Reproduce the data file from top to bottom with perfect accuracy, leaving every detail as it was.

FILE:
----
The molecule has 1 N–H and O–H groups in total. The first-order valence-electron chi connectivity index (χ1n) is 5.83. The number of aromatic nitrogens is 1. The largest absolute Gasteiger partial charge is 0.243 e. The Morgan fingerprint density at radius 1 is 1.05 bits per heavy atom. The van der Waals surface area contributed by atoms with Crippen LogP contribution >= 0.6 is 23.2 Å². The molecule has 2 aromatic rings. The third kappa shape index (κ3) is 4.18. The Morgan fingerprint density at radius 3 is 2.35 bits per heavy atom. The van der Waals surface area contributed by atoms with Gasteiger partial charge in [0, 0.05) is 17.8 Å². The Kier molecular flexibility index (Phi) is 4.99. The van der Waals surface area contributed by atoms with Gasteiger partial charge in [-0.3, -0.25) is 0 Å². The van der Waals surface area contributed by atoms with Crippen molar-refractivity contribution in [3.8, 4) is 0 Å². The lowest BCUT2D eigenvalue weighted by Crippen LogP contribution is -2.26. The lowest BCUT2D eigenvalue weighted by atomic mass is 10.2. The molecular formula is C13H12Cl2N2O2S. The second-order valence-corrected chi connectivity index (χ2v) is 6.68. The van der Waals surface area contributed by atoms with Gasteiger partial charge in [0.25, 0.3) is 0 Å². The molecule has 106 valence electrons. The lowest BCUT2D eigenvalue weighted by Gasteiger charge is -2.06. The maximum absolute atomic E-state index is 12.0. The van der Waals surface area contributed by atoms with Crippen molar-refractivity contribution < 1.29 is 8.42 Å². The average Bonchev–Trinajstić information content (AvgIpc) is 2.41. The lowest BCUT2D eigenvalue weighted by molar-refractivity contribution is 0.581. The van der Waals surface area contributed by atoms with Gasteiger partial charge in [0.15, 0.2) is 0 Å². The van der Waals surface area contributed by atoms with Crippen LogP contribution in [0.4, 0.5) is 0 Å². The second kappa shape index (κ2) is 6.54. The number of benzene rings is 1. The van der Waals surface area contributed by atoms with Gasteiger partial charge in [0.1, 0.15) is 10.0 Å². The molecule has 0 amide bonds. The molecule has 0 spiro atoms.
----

The molecule has 1 N–H and O–H groups in total. The first-order valence-electron chi connectivity index (χ1n) is 5.83. The number of aromatic nitrogens is 1. The largest absolute Gasteiger partial charge is 0.243 e. The Morgan fingerprint density at radius 1 is 1.05 bits per heavy atom. The van der Waals surface area contributed by atoms with Crippen LogP contribution >= 0.6 is 23.2 Å². The molecule has 2 aromatic rings. The third kappa shape index (κ3) is 4.18. The Morgan fingerprint density at radius 3 is 2.35 bits per heavy atom. The van der Waals surface area contributed by atoms with Gasteiger partial charge in [0, 0.05) is 17.8 Å². The Kier molecular flexibility index (Phi) is 4.99. The van der Waals surface area contributed by atoms with Gasteiger partial charge in [-0.3, -0.25) is 0 Å². The van der Waals surface area contributed by atoms with Crippen molar-refractivity contribution in [3.8, 4) is 0 Å². The lowest BCUT2D eigenvalue weighted by Crippen LogP contribution is -2.26. The lowest BCUT2D eigenvalue weighted by atomic mass is 10.2. The molecular formula is C13H12Cl2N2O2S. The second-order valence-corrected chi connectivity index (χ2v) is 6.68. The van der Waals surface area contributed by atoms with Gasteiger partial charge in [0.25, 0.3) is 0 Å². The molecule has 106 valence electrons. The lowest BCUT2D eigenvalue weighted by Gasteiger charge is -2.06. The maximum absolute atomic E-state index is 12.0. The van der Waals surface area contributed by atoms with Crippen molar-refractivity contribution < 1.29 is 8.42 Å². The average Bonchev–Trinajstić information content (AvgIpc) is 2.41. The lowest BCUT2D eigenvalue weighted by molar-refractivity contribution is 0.581. The van der Waals surface area contributed by atoms with Gasteiger partial charge in [0.15, 0.2) is 0 Å². The van der Waals surface area contributed by atoms with Crippen LogP contribution in [0.4, 0.5) is 0 Å². The second kappa shape index (κ2) is 6.54. The number of benzene rings is 1. The van der Waals surface area contributed by atoms with Gasteiger partial charge in [0.1, 0.15) is 10.0 Å². The molecule has 0 amide bonds. The molecule has 0 spiro atoms.